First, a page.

Book Review: The Supreme Macaroni Company

I mentioned that I recently read a book I didn’t like. I don’t like writing bad reviews of books. If I read a book that I don’t like, I assume that it just means I didn’t connect with the story in the way the author intended. Someone out there loves this book I’m sure, so the fact that I did not love it does not mean that it’s “bad”. It just means I didn’t love it.
That’s been the case with The Supreme Macaroni Company by Adriana Trigiani. When I find an author I like, I tend to read as much of their work as I can find. The Supreme Macaroni Company is the third book of the Valentine Roncalli series, and I loved the first two books. So you can see why it was such a complete bummer that this one fell flat for me.

Supreme Macaroni Company

As I explain my reasoning as to why this book fell flat for me, there will be spoilers. So if you have any desire to read The Supreme Macaroni Company without knowing ahead of time what happens, do not continue reading. I have lots of other posts you can check out, instead.

With that being said, here we go.

I have three distinct reasons as to why I did not like this book: Valentine is not my hero; the plot was uncomfortably predictable; The Supreme Macaroni Company wasn’t so supreme Yes, only three. I’m keeping this short so it does not come off as being a complete diss of the book, which is not the intent by any means.

(Not) The Girl I Wanted to Be

Valentine. I’ve felt lukewarm about her from the start. She’s the self-described “funny one” of her three sisters, meaning she’s not the smart one or the pretty one. And it’s true, she’s funny. But her self-deprecating sarcasm has gotten old by now. The third book in her series and she’s still talking shit about herself and beating herself up emotionally about every little thing. Where’s the character growth? There isn’t any. She’s the same old complainer through and through. She didn’t turn into a real leading lady, hero, whatever word or phrase you’d like to use here, go ahead and add it. She didn’t evolve as a person/character at all.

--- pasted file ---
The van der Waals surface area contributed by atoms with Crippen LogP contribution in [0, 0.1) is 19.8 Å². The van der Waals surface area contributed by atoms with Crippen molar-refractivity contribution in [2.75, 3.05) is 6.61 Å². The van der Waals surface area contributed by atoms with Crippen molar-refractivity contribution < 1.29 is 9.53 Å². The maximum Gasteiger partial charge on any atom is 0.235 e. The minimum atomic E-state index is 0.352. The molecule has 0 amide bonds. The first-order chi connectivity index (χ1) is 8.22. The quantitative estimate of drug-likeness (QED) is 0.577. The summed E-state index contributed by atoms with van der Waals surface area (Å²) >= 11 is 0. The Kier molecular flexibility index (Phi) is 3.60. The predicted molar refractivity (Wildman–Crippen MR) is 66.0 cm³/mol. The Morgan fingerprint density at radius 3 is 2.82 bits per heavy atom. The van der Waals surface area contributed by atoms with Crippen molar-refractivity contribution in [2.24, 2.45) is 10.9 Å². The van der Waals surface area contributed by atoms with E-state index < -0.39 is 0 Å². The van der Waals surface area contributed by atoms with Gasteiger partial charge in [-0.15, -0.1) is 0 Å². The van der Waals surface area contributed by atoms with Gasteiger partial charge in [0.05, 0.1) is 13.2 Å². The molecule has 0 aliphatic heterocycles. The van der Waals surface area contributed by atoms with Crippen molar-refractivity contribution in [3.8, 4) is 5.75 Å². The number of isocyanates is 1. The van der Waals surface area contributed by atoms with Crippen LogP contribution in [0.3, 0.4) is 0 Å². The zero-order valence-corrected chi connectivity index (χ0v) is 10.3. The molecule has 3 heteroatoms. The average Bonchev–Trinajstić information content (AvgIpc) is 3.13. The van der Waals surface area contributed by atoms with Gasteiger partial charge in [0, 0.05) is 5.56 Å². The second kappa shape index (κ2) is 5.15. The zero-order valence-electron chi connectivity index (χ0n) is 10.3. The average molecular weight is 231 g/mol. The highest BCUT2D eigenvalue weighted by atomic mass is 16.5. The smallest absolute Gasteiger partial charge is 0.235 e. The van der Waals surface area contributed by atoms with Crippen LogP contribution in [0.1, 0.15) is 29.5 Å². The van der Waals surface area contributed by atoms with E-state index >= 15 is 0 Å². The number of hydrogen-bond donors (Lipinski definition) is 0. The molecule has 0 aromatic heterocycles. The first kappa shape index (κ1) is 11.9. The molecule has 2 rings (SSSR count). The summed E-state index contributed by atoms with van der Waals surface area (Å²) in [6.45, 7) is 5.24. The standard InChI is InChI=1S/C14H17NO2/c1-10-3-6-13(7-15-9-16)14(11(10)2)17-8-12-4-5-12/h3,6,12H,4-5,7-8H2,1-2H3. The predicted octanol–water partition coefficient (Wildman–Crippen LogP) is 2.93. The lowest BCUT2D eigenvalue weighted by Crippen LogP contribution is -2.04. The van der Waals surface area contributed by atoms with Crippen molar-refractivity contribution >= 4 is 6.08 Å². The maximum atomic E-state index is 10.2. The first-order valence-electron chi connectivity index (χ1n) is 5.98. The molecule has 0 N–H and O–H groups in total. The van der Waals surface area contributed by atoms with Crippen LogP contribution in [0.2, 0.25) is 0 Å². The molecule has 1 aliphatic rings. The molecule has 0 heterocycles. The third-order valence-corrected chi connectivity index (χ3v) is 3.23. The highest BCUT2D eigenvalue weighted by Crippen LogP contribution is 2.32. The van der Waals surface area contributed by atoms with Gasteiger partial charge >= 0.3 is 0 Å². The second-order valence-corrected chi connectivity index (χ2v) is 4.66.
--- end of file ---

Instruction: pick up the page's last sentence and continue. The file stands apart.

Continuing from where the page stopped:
Apparently I Do Have a Crystal Ball

Valentine and Gianluca were never a good match. I think we can all agree on that. Too much was standing in their way for their little fling to truly turn into a relationship; namely, the fact that he lives in Italy and she lives in New York, the fact that his dad and her grandma are married, and that he has an adult daughter and ex-wife which Valentine clearly does not like. To top it all off, they see eye to eye on absolutely nothing. Their dialogue in this book was well-written; in fact, it was too real. All of their conversations and fights (hard to tell the difference at times) made me feel like I was sitting next to a bickering couple at a restaurant, a couple I’d bet was going to break up, and fast. And yet Valentine and Gianluca get married anyway, all too quickly, I might add (see no. 3). My very first thought was: she’s stuck now, unless Gianluca dies since he’s so much older than her. And what should end up happening? He dies. When it happened, I felt like this. Did I really guess the ending that fast? The only way to solve the Valentine/Gianluca problem was to have him die? A relationship more than one book in the making and for what felt like nothing. Maybe it didn’t help that from the start I’ve been picturing Gianluca as Juan Pablo?

Supreme Lack of Supreme

Time jumps. Not just hours or days, but years. Who does that? This happened in The Shoemaker’s wife, too, and I didn’t care for it. At least give me a page break or a new chapter start. Don’t just start the next sentence with “six years later”. At least in The Shoemaker’s Wife it made sense. The book covered the lifetime of Ciro and Enza, so I get it, lots to get through and only so many pages to do it. But The Supreme Macaroni Company was downright short. So the time jumps just felt like a cop-out to rush to the ending of having Gianluca die. That, combined with the fact that the title of the book had an incredibly small role in the actual book, is what made the company not-so-supreme for me after all.

Future Books

Now, I suppose all of this (yes, all of this) might be worth it if a fourth book comes out in which Valentine finally reunites with Brett. For good. Clearly they are meant to be together because it’s mentioned enough times in all three of the Valentine books, and it’s looking towards being inevitable. Yet the Gianluca death felt so rushed that maybe it was just a means of putting an end to this saga once and for all. The first two Valentine books were just so good that it almost felt like a betrayal to have this book be their ending. Nothing short of a complete bummer, to be sure.

We’ve all felt strongly towards books we like, or love, but have you ever felt so strongly about a book you didn’t like? Most people would probably just stop reading a book they don’t like, but in this case I was keen to finish the series and simply had to finish the book. No regrets of course, but I’m left with a bad taste nonetheless.


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